[squeak-dev] 4.1 release timing [OT]

Ron Teitelbaum Ron at USMedRec.com
Wed Mar 17 20:25:21 UTC 2010

Hi Ken,

Send a copy of that book to Toyota. :) 

Sorry couldn't resist.  


> -----Original Message-----
> From: squeak-dev-bounces at lists.squeakfoundation.org [mailto:squeak-dev-
> bounces at lists.squeakfoundation.org] On Behalf Of Ken G. Brown
> Sent: Wednesday, March 17, 2010 4:04 PM
> To: The general-purpose Squeak developers list
> Subject: Re: [squeak-dev] 4.1 release timing
> On 2010-03-17, at 12:52 PM, Alexander Lazarević <laza at blobworks.com>
> wrote:
> > On Wed, Mar 17, 2010 at 19:10, Ken G. Brown <kbrown at mac.com> wrote:
> >> In my experience it is almost always better to think things through
> >> and fix known issues instead of rushing for some arbitrary deadline.
> >
> > I think this depends on our goals. I would like to see us aiming for
> > continuous improvement rather than instant perfection at some distant
> > time in the future. And my understanding of continuous improvement
> > also includes more frequent releases.
> > Rebasing the trunk tree on 4.0 makes an excellent goal for me and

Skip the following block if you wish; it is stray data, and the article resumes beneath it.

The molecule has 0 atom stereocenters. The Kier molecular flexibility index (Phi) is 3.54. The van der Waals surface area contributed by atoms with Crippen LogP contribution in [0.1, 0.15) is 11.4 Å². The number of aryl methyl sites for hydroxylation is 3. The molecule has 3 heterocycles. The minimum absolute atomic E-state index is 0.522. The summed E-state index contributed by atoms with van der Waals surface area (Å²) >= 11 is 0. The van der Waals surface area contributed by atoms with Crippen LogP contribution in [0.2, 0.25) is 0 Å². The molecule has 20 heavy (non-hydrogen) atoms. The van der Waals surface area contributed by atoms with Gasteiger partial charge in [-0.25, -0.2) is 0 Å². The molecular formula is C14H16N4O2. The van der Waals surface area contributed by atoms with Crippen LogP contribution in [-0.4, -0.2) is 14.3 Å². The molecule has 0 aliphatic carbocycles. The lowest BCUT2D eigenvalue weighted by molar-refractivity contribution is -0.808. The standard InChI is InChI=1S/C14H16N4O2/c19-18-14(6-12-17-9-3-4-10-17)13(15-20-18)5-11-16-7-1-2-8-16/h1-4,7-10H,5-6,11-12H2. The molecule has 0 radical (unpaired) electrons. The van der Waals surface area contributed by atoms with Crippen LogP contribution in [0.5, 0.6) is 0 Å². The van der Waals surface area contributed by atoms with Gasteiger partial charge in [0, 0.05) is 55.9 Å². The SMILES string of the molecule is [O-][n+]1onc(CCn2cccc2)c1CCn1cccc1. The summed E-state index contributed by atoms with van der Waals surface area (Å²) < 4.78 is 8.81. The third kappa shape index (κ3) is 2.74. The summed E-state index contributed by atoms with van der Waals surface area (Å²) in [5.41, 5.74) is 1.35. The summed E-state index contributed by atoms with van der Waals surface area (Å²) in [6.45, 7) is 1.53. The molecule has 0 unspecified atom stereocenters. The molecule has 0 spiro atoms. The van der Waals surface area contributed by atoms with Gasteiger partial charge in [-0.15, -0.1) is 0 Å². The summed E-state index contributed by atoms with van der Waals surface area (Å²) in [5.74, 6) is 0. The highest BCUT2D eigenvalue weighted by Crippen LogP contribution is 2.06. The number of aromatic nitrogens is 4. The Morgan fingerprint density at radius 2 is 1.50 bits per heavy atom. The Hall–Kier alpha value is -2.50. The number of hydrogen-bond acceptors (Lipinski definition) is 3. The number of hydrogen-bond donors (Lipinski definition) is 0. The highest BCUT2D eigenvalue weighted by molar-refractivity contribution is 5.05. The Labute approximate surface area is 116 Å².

> > would justify a 0.1 incremented release.
> >
> >> Do it right the first time.
> >
> > This would make having sex a misión imposible ;)
> >
> > Alex
> >
> You've got a good point there! :)
> However I see that perhaps generalisims don't always apply.
> I am referring to the conclusions that HP came up with years ago when
> they studied why the Japanese manufacturing seemed to be doing so
> well. They evidently sent a team over to study Japanese management
> techniques. After some time they discovered that they appeared to
> strive for incremental improvement, and if they discovered a defect,
> say in an electronic board, they would take the time to not only
> correct the defect, but also fix the underlying cause of the defect,
> always working towards the long term improvement of the processes, not
> the short term gain. US manufacturing tended towards the short term
> only.
> HP instituted quite a few of these improved concepts in their board
> manufacturing and as I recall saved something like $20 million the
> first year, just in reduced inventory of electronics waiting for
> testing.
> Their conclusion was 'do it right the first time' even if it makes the
> schedule slip. If you know there is something wrong, take the time to
> fix.
> Anyone interested can grab some of the well known books on Japanese
> Manufacturing for some good concepts.
> And I've personally had to deal with fixing things on customer sites
> that were rushed out unfinished to meet an arbitrary deadline. It's
> very expensive and embarassing to say the least.
> Let's not rush 4.1 out to try to cover the shortfalls caused by
> rushing 4.0 out with fanfare even before the deal is signed and sealed.
>    Ken G. Brown
> from my iPhone

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